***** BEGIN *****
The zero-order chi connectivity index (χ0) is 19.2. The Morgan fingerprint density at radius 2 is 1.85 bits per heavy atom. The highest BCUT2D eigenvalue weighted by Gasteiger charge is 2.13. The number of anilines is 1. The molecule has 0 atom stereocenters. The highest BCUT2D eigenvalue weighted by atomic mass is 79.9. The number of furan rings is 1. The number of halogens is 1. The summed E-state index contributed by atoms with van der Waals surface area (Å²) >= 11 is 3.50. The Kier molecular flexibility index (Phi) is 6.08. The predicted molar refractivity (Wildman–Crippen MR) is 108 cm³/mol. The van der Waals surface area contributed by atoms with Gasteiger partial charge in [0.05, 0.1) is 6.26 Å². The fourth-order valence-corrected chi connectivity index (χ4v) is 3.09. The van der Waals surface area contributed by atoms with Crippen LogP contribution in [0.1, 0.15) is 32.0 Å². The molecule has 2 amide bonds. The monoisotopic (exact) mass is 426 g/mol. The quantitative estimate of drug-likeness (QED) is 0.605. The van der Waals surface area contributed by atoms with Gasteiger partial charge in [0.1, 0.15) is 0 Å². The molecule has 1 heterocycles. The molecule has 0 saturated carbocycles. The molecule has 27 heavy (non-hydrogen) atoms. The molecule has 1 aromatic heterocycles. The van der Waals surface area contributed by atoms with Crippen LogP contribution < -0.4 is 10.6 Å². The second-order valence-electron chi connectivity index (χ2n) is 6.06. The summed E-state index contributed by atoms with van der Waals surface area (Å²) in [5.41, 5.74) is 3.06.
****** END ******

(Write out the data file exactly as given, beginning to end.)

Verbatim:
The zero-order chi connectivity index (χ0) is 19.2. The Morgan fingerprint density at radius 2 is 1.85 bits per heavy atom. The highest BCUT2D eigenvalue weighted by Gasteiger charge is 2.13. The number of anilines is 1. The molecule has 0 atom stereocenters. The highest BCUT2D eigenvalue weighted by atomic mass is 79.9. The number of furan rings is 1. The number of halogens is 1. The summed E-state index contributed by atoms with van der Waals surface area (Å²) >= 11 is 3.50. The Kier molecular flexibility index (Phi) is 6.08. The predicted molar refractivity (Wildman–Crippen MR) is 108 cm³/mol. The van der Waals surface area contributed by atoms with Gasteiger partial charge in [0.05, 0.1) is 6.26 Å². The fourth-order valence-corrected chi connectivity index (χ4v) is 3.09. The van der Waals surface area contributed by atoms with Crippen LogP contribution in [0.1, 0.15) is 32.0 Å². The molecule has 2 amide bonds. The monoisotopic (exact) mass is 426 g/mol. The quantitative estimate of drug-likeness (QED) is 0.605. The van der Waals surface area contributed by atoms with Gasteiger partial charge in [0.1, 0.15) is 0 Å². The molecule has 1 heterocycles. The molecule has 0 saturated carbocycles. The molecule has 27 heavy (non-hydrogen) atoms. The molecule has 1 aromatic heterocycles. The van der Waals surface area contributed by atoms with Crippen LogP contribution < -0.4 is 10.6 Å². The second-order valence-electron chi connectivity index (χ2n) is 6.06. The summed E-state index contributed by atoms with van der Waals surface area (Å²) in [5.41, 5.74) is 3.06.